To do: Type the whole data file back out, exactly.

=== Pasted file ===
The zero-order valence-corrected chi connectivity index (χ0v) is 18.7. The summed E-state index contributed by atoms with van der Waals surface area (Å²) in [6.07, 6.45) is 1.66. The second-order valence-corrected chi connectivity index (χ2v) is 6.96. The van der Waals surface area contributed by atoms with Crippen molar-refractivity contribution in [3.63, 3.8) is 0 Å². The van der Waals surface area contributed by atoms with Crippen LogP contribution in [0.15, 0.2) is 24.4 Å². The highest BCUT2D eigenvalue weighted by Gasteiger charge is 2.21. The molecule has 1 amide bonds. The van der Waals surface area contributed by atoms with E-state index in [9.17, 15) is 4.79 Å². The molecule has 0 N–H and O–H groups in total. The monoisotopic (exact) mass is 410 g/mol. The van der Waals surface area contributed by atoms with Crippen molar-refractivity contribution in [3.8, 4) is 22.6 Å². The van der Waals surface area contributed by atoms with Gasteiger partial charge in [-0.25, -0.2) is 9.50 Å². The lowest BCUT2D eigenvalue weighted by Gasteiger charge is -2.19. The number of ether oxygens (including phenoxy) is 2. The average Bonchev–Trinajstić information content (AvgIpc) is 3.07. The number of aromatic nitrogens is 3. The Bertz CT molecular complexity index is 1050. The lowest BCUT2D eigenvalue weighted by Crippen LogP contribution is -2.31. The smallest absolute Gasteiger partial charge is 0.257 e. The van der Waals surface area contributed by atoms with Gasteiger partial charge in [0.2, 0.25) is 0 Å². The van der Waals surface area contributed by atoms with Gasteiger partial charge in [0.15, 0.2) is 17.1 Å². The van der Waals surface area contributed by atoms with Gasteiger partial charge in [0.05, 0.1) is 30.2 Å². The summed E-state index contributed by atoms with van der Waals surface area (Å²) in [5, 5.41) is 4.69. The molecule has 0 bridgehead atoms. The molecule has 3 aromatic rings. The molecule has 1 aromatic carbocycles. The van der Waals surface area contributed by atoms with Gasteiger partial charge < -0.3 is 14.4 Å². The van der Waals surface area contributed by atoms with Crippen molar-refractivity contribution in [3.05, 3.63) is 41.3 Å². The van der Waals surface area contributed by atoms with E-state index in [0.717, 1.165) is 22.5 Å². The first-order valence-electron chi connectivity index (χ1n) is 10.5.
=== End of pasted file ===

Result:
The zero-order valence-corrected chi connectivity index (χ0v) is 18.7. The summed E-state index contributed by atoms with van der Waals surface area (Å²) in [6.07, 6.45) is 1.66. The second-order valence-corrected chi connectivity index (χ2v) is 6.96. The van der Waals surface area contributed by atoms with Crippen molar-refractivity contribution in [3.63, 3.8) is 0 Å². The van der Waals surface area contributed by atoms with Crippen LogP contribution in [0.15, 0.2) is 24.4 Å². The highest BCUT2D eigenvalue weighted by Gasteiger charge is 2.21. The molecule has 1 amide bonds. The van der Waals surface area contributed by atoms with E-state index in [9.17, 15) is 4.79 Å². The molecule has 0 N–H and O–H groups in total. The monoisotopic (exact) mass is 410 g/mol. The van der Waals surface area contributed by atoms with Crippen molar-refractivity contribution in [3.8, 4) is 22.6 Å². The van der Waals surface area contributed by atoms with Gasteiger partial charge in [-0.25, -0.2) is 9.50 Å². The lowest BCUT2D eigenvalue weighted by Gasteiger charge is -2.19. The number of ether oxygens (including phenoxy) is 2. The average Bonchev–Trinajstić information content (AvgIpc) is 3.07. The number of aromatic nitrogens is 3. The Bertz CT molecular complexity index is 1050. The lowest BCUT2D eigenvalue weighted by Crippen LogP contribution is -2.31. The smallest absolute Gasteiger partial charge is 0.257 e. The van der Waals surface area contributed by atoms with Gasteiger partial charge in [0.2, 0.25) is 0 Å². The van der Waals surface area contributed by atoms with Gasteiger partial charge in [0.15, 0.2) is 17.1 Å². The van der Waals surface area contributed by atoms with Gasteiger partial charge in [0.05, 0.1) is 30.2 Å². The summed E-state index contributed by atoms with van der Waals surface area (Å²) in [5, 5.41) is 4.69. The molecule has 0 bridgehead atoms. The molecule has 3 aromatic rings. The molecule has 1 aromatic carbocycles. The van der Waals surface area contributed by atoms with Gasteiger partial charge < -0.3 is 14.4 Å². The van der Waals surface area contributed by atoms with Crippen molar-refractivity contribution in [3.05, 3.63) is 41.3 Å². The van der Waals surface area contributed by atoms with E-state index in [0.717, 1.165) is 22.5 Å². The first-order valence-electron chi connectivity index (χ1n) is 10.5.